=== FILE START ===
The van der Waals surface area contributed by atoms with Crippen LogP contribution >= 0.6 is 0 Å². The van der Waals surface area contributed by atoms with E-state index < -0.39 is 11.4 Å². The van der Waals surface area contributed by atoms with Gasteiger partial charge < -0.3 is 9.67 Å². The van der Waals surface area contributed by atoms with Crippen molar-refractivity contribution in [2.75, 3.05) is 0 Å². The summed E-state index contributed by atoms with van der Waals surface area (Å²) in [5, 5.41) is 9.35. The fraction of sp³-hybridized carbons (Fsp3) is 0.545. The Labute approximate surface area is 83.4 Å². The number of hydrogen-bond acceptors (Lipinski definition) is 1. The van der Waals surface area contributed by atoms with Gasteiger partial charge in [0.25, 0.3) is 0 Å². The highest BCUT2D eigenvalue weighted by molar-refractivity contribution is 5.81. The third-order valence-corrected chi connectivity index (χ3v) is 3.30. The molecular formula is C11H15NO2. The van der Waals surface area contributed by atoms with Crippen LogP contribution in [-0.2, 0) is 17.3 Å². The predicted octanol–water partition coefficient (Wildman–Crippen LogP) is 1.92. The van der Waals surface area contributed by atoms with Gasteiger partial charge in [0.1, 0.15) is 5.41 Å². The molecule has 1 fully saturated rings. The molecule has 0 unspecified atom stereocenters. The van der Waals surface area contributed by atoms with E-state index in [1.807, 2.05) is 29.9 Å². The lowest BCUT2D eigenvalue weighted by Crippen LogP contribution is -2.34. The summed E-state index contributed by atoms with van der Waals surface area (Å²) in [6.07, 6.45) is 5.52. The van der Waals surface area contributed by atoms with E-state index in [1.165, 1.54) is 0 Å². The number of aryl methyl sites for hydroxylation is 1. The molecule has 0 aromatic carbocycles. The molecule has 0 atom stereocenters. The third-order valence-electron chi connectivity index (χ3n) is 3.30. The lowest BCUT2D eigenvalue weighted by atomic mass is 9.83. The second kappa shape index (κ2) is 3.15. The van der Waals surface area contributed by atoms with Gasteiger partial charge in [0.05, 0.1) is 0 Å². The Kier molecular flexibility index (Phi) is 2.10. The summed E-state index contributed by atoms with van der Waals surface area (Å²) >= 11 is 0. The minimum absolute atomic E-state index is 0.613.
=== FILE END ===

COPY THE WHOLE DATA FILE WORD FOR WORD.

The van der Waals surface area contributed by atoms with Crippen LogP contribution >= 0.6 is 0 Å². The van der Waals surface area contributed by atoms with E-state index < -0.39 is 11.4 Å². The van der Waals surface area contributed by atoms with Gasteiger partial charge < -0.3 is 9.67 Å². The van der Waals surface area contributed by atoms with Crippen molar-refractivity contribution in [2.75, 3.05) is 0 Å². The summed E-state index contributed by atoms with van der Waals surface area (Å²) in [5, 5.41) is 9.35. The fraction of sp³-hybridized carbons (Fsp3) is 0.545. The Labute approximate surface area is 83.4 Å². The number of hydrogen-bond acceptors (Lipinski definition) is 1. The van der Waals surface area contributed by atoms with Gasteiger partial charge in [0.25, 0.3) is 0 Å². The highest BCUT2D eigenvalue weighted by molar-refractivity contribution is 5.81. The third-order valence-corrected chi connectivity index (χ3v) is 3.30. The molecular formula is C11H15NO2. The van der Waals surface area contributed by atoms with Crippen LogP contribution in [-0.2, 0) is 17.3 Å². The predicted octanol–water partition coefficient (Wildman–Crippen LogP) is 1.92. The van der Waals surface area contributed by atoms with Gasteiger partial charge in [0.1, 0.15) is 5.41 Å². The molecule has 1 fully saturated rings. The molecule has 0 unspecified atom stereocenters. The van der Waals surface area contributed by atoms with E-state index in [1.807, 2.05) is 29.9 Å². The lowest BCUT2D eigenvalue weighted by Crippen LogP contribution is -2.34. The summed E-state index contributed by atoms with van der Waals surface area (Å²) in [6.07, 6.45) is 5.52. The van der Waals surface area contributed by atoms with E-state index in [1.165, 1.54) is 0 Å². The number of aryl methyl sites for hydroxylation is 1. The molecule has 0 aromatic carbocycles. The molecule has 0 atom stereocenters. The third-order valence-electron chi connectivity index (χ3n) is 3.30. The lowest BCUT2D eigenvalue weighted by atomic mass is 9.83. The second kappa shape index (κ2) is 3.15. The van der Waals surface area contributed by atoms with Gasteiger partial charge in [0.05, 0.1) is 0 Å². The Kier molecular flexibility index (Phi) is 2.10. The summed E-state index contributed by atoms with van der Waals surface area (Å²) >= 11 is 0. The minimum absolute atomic E-state index is 0.613.